Ford to invest $1.3B, add 2,000 jobs at Kentucky plant

DETROIT — Ford will spend $1.3 billion and add 2,000 jobs at its truck plant in Louisville, Ky., where it will make its next-generation Super Duty pickup.

The size of the investment reflects the automaker’s decision to build future generations of vehicles, including some of its largest, with aluminum bodies instead of steel in a bid to shed weight and improve fuel economy.

The $1.3 billion was promised as part of a 2011 labor agreement. The recently negotiated 2015 contract between Ford and the United Auto Workers union calls for another $600 million investment, to go toward the next-generation Ford Expedition and Lincoln Navigator, which are also made at the Louisville plant and are expected to get aluminum bodies.

It was expected Joe Hinrichs, Ford president of the Americas, would announce the news at an event Tuesday morning at the plant, which employs almost 4,400 people.

Ford is hiring now and expects to have all the positions filled by the second quarter of 2016. Applicants must apply in person at the Kentucky Career Center in downtown Louisville.

The 2,000 positions are part of the 8,500 jobs announced as part of the new, four-year Ford-UAW contract that was ratified Nov. 20.

The all-new 2017 F-Series Super Duty pickup was unveiled in September at the State Fair of Texas and, like the smaller F-150, now features an aluminum body. It is set to launch in fall 2016 with a choice of diesel and gasoline engines.

Ford took a risk when it converted the F-150 to aluminum. It required taking two assembly plants down for months, which dented sales in the final quarter of 2014 and well into this year as inventories of the new model slowly built up.

Converting the Super Duty lineup will not require downtime beyond next year’s normal summer shutdown at the Kentucky plant, according to spokesman Mike Levine. That is because Ford will have completed its new body shop by the first quarter of 2017 to allow assembly of the next-generation model to start while the outgoing model is being phased out.

In addition to the new body shop, the plant is receiving other upgrades and new tooling. The automaker has also filed zoning requests to expand the manufacturing base of the plant that produces F-250, F-350, F-450 and F-550 Super Duty pickups and chassis cabs, as well as the Expedition and Navigator.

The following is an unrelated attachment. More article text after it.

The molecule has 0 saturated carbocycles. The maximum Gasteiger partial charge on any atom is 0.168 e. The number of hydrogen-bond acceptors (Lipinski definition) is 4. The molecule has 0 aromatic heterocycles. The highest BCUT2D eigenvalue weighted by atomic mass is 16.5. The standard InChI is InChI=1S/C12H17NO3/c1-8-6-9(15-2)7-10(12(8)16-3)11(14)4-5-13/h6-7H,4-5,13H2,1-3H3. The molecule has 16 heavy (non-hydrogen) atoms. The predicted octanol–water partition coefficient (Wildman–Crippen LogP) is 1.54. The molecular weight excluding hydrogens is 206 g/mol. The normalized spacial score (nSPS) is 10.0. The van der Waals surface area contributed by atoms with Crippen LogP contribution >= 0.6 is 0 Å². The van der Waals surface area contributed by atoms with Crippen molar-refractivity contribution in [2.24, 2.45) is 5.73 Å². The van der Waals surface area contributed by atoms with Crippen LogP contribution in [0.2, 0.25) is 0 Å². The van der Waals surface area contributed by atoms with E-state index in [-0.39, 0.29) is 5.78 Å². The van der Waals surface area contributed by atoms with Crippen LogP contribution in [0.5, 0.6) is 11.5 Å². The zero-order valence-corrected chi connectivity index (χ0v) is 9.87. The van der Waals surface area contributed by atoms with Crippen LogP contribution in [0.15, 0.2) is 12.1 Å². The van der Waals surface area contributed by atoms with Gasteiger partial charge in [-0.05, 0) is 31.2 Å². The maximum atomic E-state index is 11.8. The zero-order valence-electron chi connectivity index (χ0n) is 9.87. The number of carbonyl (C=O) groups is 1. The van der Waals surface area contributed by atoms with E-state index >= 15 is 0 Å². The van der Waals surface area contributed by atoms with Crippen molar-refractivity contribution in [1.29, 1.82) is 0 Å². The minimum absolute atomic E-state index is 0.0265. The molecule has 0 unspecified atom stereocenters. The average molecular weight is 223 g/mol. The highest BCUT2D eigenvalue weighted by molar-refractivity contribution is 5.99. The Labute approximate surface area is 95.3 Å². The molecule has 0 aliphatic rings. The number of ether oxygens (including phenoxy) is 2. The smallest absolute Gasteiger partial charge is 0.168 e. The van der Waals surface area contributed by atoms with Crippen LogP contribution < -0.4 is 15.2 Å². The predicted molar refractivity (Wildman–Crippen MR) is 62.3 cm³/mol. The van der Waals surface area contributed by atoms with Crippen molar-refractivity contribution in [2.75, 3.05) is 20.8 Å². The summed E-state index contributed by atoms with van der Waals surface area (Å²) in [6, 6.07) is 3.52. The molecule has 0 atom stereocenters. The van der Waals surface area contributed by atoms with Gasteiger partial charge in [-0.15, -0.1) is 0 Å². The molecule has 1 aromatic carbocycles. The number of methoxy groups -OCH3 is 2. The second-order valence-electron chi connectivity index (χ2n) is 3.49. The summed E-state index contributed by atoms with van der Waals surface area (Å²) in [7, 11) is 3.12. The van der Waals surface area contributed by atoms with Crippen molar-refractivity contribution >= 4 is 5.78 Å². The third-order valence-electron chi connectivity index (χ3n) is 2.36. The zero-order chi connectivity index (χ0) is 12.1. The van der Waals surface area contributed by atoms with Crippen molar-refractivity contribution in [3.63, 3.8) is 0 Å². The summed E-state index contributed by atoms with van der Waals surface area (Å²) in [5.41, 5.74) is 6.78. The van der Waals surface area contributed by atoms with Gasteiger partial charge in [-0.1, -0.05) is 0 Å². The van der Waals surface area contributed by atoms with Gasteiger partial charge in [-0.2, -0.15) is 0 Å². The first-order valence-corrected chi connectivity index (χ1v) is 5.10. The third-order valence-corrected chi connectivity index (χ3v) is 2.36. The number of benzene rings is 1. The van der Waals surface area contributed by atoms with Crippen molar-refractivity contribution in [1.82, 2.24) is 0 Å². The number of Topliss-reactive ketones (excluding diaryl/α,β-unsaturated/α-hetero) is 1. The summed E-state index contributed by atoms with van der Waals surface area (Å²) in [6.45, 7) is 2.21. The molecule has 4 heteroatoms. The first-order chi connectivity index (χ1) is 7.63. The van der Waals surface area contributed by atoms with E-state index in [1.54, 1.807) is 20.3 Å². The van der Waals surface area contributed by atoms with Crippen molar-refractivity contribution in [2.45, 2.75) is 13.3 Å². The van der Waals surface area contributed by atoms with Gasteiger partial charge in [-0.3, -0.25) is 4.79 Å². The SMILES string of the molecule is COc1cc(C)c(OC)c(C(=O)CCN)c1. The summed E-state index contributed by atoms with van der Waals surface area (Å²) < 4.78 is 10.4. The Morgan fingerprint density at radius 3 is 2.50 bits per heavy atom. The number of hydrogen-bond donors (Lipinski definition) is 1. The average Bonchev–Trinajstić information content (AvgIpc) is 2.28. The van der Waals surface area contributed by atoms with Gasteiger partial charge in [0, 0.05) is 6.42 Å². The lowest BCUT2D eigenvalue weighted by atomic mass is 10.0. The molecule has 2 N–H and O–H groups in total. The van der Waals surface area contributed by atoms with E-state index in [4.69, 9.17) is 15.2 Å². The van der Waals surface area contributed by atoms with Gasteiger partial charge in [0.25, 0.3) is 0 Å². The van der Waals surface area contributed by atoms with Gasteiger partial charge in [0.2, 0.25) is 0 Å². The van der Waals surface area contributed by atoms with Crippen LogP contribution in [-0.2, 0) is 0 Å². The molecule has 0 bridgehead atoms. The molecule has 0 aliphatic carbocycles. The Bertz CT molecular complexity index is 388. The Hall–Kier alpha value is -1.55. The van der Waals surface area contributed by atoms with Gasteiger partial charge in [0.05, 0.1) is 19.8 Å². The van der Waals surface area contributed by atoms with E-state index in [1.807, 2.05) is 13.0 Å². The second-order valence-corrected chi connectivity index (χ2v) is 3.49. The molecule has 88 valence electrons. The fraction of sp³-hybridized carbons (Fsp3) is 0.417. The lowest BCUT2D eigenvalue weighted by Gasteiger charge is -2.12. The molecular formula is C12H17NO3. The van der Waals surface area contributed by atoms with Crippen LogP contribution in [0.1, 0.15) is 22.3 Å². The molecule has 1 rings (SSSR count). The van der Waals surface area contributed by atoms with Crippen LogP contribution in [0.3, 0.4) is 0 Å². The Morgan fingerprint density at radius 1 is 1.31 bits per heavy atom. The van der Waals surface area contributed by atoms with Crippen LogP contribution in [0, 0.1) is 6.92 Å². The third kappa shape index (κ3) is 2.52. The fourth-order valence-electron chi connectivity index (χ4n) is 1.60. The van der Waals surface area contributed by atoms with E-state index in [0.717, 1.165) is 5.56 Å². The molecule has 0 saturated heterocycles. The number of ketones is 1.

With the new Super Duty, “We expect to continue growing our truck leadership,” Hinrichs said in a statement in advance of the event.

The $1.3 billion investment follows the $80 million invested in 2014 to meet growing customer demand for the Super Duty trucks and $129 million to support Lincoln MKC production at a nearby assembly plant in Louisville.

“Adding new jobs and more investment at Kentucky Truck Plant not only secures a solid foundation for our UAW members, but also strengthens the communities in which they live, work and play,” said Jimmy Settles, the UAW’s Ford department vice president, referring to the plant that will receive the 2,000 jobs.

Settles led Ford negotiations for the new UAW contract, which was passed by 51 percent of workers. The 9,000 members of Local 862 at both Louisville assembly plants voted 65 percent against the contract.

Ford began manufacturing vehicles in Kentucky in 1913 with 11 employees. The truck plant opened in 1969.

“This tremendous investment and commitment to new job creation reconfirms the strength of a more than century-long relationship between Kentucky and Ford Motor Company,” said Kentucky Gov. Steve Beshear. “We wholeheartedly appreciate Ford’s continued confidence in the commonwealth’s workforce and pro-business environment, and we look forward to expanding our relationship in the future.”

There are five models in the Super Duty lineup: the XL, XLT, Lariat, King Ranch and Platinum.

Ford has 43 percent of the heavy-duty truck segment and 64 percent of the chassis cab market. And, like the F-150, these trucks haul in big profits for the automaker.

Ford hiring in Kentucky

Ford is adding 2,000 jobs at the Kentucky Truck Plant in Louisville, Ky. The company is hiring now and expects to have all the positions filled by the second quarter of 2016. Applicants must apply in person at the Kentucky Career Center in downtown Louisville.

(c)2015 Detroit Free Press

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